***Student Loans Secrets***

Talk to your lending institution and ask for a monthly withdrawal on these interest payments.  We set this up with our son’s account and we are paying his interest payments only and he is responsible for the principal. Our monthly interest payments of $10 a month not only cover the interest but the remainder is applied towards the principal.  As you will find out, if your loan is for $1000 by the end of college that loan is probably in the neighborhood of $1300 or more.  Add these loans up over several years and it becomes a large chunk of money to have to pay back.

* Federal PLUS Loan – for parents of undergraduates
Basically the parent may take out a loan for their students college expenses.  You can borrow the total cost of their education, get low interest rates and a decent tax break.  Unique with this loan is the ability to overcome poor credit history.  Basically this type of student loan has no ceiling on income levels or how many assets you have. 

***Student Loans Secrets***

You can negotiate the repayment schedule by either starting your payments after the 60-90 days you received the money or after your child graduates.

*Federal Perkins Loans –  normally these loans are awarded to students who have financial difficulties.  The funds available are limited but they are low interest loans. Interest does not start to accrue until 9 months after you graduate or you drop below half time status.  It is best to seek advice of your college financial aid adviser who can direct you in the right direction.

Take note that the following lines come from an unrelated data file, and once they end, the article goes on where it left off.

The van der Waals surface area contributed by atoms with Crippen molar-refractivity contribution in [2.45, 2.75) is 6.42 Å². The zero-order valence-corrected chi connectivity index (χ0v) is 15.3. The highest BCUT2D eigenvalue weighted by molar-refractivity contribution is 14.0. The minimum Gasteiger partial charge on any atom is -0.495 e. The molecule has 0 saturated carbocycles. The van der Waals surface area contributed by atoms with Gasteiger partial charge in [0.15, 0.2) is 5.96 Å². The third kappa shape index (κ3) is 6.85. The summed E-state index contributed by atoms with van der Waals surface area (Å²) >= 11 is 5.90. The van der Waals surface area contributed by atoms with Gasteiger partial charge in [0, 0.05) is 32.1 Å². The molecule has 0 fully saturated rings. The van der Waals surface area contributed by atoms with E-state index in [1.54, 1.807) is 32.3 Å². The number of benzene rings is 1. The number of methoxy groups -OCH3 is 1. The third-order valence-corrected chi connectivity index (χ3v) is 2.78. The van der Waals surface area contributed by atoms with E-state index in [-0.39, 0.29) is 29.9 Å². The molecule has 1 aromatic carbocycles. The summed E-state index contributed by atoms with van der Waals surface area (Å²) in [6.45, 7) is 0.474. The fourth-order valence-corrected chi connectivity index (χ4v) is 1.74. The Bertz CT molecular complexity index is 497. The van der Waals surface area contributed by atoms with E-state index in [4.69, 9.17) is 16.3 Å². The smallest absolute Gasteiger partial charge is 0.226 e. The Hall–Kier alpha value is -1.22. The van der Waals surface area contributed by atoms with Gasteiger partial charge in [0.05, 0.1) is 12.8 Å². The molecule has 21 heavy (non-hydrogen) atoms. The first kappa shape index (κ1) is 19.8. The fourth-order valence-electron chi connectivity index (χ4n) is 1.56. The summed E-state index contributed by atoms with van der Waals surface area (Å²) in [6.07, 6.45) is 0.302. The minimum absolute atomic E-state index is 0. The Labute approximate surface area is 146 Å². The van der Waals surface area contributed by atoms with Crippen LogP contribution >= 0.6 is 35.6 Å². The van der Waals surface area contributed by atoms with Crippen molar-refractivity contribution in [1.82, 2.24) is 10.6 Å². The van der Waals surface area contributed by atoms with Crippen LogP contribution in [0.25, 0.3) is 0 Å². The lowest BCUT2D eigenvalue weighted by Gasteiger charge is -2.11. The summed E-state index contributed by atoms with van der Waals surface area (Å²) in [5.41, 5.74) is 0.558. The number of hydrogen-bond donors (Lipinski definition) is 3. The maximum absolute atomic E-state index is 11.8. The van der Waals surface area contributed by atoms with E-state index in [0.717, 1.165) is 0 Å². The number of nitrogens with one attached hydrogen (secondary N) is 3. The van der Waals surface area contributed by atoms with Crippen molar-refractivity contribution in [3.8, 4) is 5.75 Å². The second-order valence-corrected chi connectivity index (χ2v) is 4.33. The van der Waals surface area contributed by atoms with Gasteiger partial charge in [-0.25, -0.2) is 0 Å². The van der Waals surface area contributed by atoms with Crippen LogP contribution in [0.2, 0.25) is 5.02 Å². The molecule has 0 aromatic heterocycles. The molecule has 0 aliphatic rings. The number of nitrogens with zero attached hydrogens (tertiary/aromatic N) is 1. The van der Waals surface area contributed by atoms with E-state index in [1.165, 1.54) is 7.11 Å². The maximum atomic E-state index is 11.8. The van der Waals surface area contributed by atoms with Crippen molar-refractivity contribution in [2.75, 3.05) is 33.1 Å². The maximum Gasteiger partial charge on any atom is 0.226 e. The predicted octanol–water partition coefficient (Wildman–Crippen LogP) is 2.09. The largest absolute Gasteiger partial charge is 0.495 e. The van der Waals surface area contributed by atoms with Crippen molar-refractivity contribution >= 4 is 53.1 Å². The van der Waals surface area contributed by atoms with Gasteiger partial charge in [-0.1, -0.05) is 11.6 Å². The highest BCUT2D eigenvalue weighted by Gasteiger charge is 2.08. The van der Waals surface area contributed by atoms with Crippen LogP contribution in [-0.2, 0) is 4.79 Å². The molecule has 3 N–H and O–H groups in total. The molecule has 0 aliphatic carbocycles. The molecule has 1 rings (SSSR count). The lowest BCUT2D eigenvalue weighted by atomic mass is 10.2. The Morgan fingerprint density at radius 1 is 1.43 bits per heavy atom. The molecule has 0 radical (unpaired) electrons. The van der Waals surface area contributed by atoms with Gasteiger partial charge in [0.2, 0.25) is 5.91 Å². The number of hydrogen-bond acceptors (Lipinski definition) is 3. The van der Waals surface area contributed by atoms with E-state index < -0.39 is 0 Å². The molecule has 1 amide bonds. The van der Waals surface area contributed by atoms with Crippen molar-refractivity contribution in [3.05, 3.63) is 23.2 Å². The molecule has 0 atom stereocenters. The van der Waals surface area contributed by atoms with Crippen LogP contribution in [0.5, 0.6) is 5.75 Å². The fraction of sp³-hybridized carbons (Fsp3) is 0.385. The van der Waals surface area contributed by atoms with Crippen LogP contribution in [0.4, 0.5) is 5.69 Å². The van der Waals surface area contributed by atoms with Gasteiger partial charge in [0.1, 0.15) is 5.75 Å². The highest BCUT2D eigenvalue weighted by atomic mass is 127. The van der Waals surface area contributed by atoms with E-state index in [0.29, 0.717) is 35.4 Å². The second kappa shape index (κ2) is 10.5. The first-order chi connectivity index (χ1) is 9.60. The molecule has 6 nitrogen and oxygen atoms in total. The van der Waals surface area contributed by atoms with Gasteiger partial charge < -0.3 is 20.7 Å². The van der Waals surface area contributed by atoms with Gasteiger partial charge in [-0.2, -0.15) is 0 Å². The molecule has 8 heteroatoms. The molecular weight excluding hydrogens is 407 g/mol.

***Student Loans Secrets***

Federal Perkins Loans are reported to your credit bureau, which means it could damage your credit rating if you are late on payments or default on your loan.  Know what you are getting into and if you are a student, start thinking about the future and don’t live in the present.  This is serious stuff.  Do it right and you have an instant EXCELLENT credit rating.

*Bank Loans – the only reason you would pursue this route is if you are turned down by the federal government.  These loans are usually a little higher in interest rates and each bank has different criteria you must fit meet.  It’s best to shop around your local area to see what is available before you hit the internet. Some banks do offer Stafford Loans, but they are more strict on their policies.

***Student Loans Secrets***

They might limit their loans to full time students, repayment options are probably gonna be more limited, and they might offer some incentives on repayments. The most common is an interest rate reduction if you use automatic withdrawal.  Here is what we learned from one institutional Bank:

U.S. Bank supplemental loans…